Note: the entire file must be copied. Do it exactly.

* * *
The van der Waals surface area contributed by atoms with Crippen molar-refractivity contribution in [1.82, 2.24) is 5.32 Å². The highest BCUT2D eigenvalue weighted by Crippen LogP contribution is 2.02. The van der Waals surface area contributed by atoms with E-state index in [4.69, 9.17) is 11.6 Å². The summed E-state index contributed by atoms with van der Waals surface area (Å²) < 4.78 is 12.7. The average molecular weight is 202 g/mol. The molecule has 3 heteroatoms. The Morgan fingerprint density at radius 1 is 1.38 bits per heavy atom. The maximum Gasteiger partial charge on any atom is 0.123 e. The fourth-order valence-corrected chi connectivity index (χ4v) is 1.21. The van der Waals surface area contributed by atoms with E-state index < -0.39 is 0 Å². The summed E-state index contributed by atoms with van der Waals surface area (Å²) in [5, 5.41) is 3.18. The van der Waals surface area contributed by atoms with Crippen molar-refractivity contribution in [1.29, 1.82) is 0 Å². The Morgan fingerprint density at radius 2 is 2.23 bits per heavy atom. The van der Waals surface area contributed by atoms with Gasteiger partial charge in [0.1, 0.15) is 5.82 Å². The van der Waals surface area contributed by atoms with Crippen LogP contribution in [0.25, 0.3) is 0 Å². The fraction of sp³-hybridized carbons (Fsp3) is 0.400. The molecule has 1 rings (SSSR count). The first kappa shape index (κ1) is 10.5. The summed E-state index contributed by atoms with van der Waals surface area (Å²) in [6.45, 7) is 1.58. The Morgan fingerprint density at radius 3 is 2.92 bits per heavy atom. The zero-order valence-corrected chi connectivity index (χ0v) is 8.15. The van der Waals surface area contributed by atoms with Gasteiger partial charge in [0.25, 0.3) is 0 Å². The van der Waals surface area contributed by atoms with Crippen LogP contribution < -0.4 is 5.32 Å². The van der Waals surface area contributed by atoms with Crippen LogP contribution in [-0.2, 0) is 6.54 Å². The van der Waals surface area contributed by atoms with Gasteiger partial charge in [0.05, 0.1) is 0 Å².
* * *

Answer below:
The van der Waals surface area contributed by atoms with Crippen molar-refractivity contribution in [1.82, 2.24) is 5.32 Å². The highest BCUT2D eigenvalue weighted by Crippen LogP contribution is 2.02. The van der Waals surface area contributed by atoms with E-state index in [4.69, 9.17) is 11.6 Å². The summed E-state index contributed by atoms with van der Waals surface area (Å²) < 4.78 is 12.7. The average molecular weight is 202 g/mol. The molecule has 3 heteroatoms. The Morgan fingerprint density at radius 1 is 1.38 bits per heavy atom. The maximum Gasteiger partial charge on any atom is 0.123 e. The fourth-order valence-corrected chi connectivity index (χ4v) is 1.21. The van der Waals surface area contributed by atoms with E-state index < -0.39 is 0 Å². The summed E-state index contributed by atoms with van der Waals surface area (Å²) in [5, 5.41) is 3.18. The van der Waals surface area contributed by atoms with Crippen molar-refractivity contribution in [1.29, 1.82) is 0 Å². The Morgan fingerprint density at radius 2 is 2.23 bits per heavy atom. The van der Waals surface area contributed by atoms with Gasteiger partial charge in [0.1, 0.15) is 5.82 Å². The van der Waals surface area contributed by atoms with Crippen LogP contribution in [0.25, 0.3) is 0 Å². The fraction of sp³-hybridized carbons (Fsp3) is 0.400. The molecule has 1 rings (SSSR count). The first kappa shape index (κ1) is 10.5. The summed E-state index contributed by atoms with van der Waals surface area (Å²) in [6.45, 7) is 1.58. The Morgan fingerprint density at radius 3 is 2.92 bits per heavy atom. The zero-order valence-corrected chi connectivity index (χ0v) is 8.15. The van der Waals surface area contributed by atoms with Gasteiger partial charge in [0.25, 0.3) is 0 Å². The van der Waals surface area contributed by atoms with Crippen LogP contribution < -0.4 is 5.32 Å². The van der Waals surface area contributed by atoms with Crippen LogP contribution in [-0.2, 0) is 6.54 Å². The van der Waals surface area contributed by atoms with Gasteiger partial charge in [0.05, 0.1) is 0 Å².